In its announcement, CMS lists a number of conditions that must be met for a hospital to be eligible for settlement, including:

  1. The provider must be either (1) an Acute Care Hospital, including those paid via Prospective Payment System, Periodic Interim Payments, and Maryland waiver, or (2) Critical Access Hospitals (CAH). Those entities which are not eligible for the settlement include: psychiatric hospitals paid under the Inpatient Psychiatric Facilities Prospective Payment System, Inpatient Rehabilitation Facilities (IRFs), long-term care hospitals (LTCHs), cancer hospitals and children's hospitals.
  2. The claim was not provided to a Medicare Part C (i.e., Medicare Advantage) enrollee.
  3. The claim was denied upon review by a CMS audit contractor (e.g., Recovery Audit Contractor (RAC), Medicare Administrative Contractor (MAC), Zone Program Integrity Contractor (ZPIC) or Comprehensive Error Rate Testing Contractor (CERT)).
  4. The claim was denied was based on the CMS contractor's finding that the patient was inappropriately treated as an inpatient as opposed to outpatient.
  5. The first day of the inpatient admission was before October 1, 2013.
  6. The claim denial was timely appealed, or the provider has not yet exhausted their appeal rights.
  7. The provider did not subsequently rebill and receive payment for the claim under Medicare Part B.

For those hospitals with eligible claims, CMS has provided instructions on its website detailing the process for hospitals to participate in the settlement offer. In order to take advantage of the settlement offer, hospitals must submit their settlement requests by October 31, 2014.

According to the Administrative Agreement (i.e., settlement agreement), CMS will pay the agreed amount to the hospital within 60 days from the date in which the binding settlement agreement is executed. Once the binding settlement agreement is entered into, the pending appeals associated with the settled claims will be dismissed and the settlement will serve as the final administrative and legal resolution of those claims.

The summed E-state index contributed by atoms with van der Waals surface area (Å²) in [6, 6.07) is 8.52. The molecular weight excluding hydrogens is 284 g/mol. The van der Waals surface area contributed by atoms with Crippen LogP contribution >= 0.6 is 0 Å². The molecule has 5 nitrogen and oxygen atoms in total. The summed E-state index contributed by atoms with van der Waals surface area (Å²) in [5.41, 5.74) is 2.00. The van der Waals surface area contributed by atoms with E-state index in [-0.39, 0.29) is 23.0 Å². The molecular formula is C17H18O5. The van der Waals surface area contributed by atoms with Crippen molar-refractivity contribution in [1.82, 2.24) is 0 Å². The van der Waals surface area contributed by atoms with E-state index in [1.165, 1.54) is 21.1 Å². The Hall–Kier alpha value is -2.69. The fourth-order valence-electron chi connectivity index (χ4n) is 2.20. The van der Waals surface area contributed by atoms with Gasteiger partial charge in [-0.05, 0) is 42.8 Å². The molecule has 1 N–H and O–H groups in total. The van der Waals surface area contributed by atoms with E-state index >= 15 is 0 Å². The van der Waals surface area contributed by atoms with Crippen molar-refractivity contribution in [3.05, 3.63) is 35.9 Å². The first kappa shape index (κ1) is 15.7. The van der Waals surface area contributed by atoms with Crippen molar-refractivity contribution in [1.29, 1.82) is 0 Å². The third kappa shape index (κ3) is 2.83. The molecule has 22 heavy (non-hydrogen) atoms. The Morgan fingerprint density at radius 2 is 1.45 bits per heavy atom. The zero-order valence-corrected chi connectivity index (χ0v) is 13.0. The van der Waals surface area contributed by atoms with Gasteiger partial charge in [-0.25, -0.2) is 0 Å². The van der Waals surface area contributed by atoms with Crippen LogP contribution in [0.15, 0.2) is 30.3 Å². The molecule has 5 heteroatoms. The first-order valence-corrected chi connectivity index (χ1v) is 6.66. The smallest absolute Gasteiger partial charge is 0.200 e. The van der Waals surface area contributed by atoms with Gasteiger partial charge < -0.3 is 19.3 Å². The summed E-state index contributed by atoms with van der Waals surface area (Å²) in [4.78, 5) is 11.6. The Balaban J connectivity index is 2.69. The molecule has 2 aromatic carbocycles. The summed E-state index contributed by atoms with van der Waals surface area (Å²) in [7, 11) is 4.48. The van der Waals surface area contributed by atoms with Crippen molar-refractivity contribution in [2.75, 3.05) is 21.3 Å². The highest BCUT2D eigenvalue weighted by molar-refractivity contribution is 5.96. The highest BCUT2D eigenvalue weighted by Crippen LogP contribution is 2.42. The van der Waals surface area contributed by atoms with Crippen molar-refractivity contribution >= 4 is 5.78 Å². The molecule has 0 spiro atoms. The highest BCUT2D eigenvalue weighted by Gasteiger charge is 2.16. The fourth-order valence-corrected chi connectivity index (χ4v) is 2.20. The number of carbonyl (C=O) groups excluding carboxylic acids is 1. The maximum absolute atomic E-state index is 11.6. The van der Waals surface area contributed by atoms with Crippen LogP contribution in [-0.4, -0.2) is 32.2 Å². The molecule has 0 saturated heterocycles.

This past July, the Department of Health and Human Services (HHS) introduced two new pilot programs - Settlement Conference Facilitation Pilot and Statistical Sampling Pilot - as alternative methods for eligible providers to resolve their appealed claim denials currently pending at the ALJ level of appeal. The recently announced settlement offer to hospitals is an added initiative implemented by HHS in an effort to reduce the ALJ backlog. CMS will be holding a national provider call on September 9, 2014, to further discuss the announced settlement offer. Wachler & Associates will be participating in that call. If you have any questions regarding the CMS settlement offer or pilot programs, or if you need assistance in the pursuing a settlement, please contact an experienced healthcare attorney at (248) 544-0888 or wapc@wachler.com.

July 14, 2014

Senate Report Finds the RAC Program to be Ineffective in Reducing Improper Payment Rates and Burdensome on Providers

In a report released on July 9, 2014, the Senate Special Committee on Aging criticized the Centers for Medicare and Medicaid Services (CMS) for the increase in improper payments in the Medicare program, despite the increasing amount of audit activity and the resulting burden on Medicare providers.

The report noted that despite an increase in the number of contractors conducting pre and post-payment audits and in audits themselves, there has not been a reduction in the total rate of improper payments made to providers. In 2013, the rate jumped to 10.1%, from 8.5% in 2012. This was the highest rate in the last five years, despite significant efforts to combat improper payments.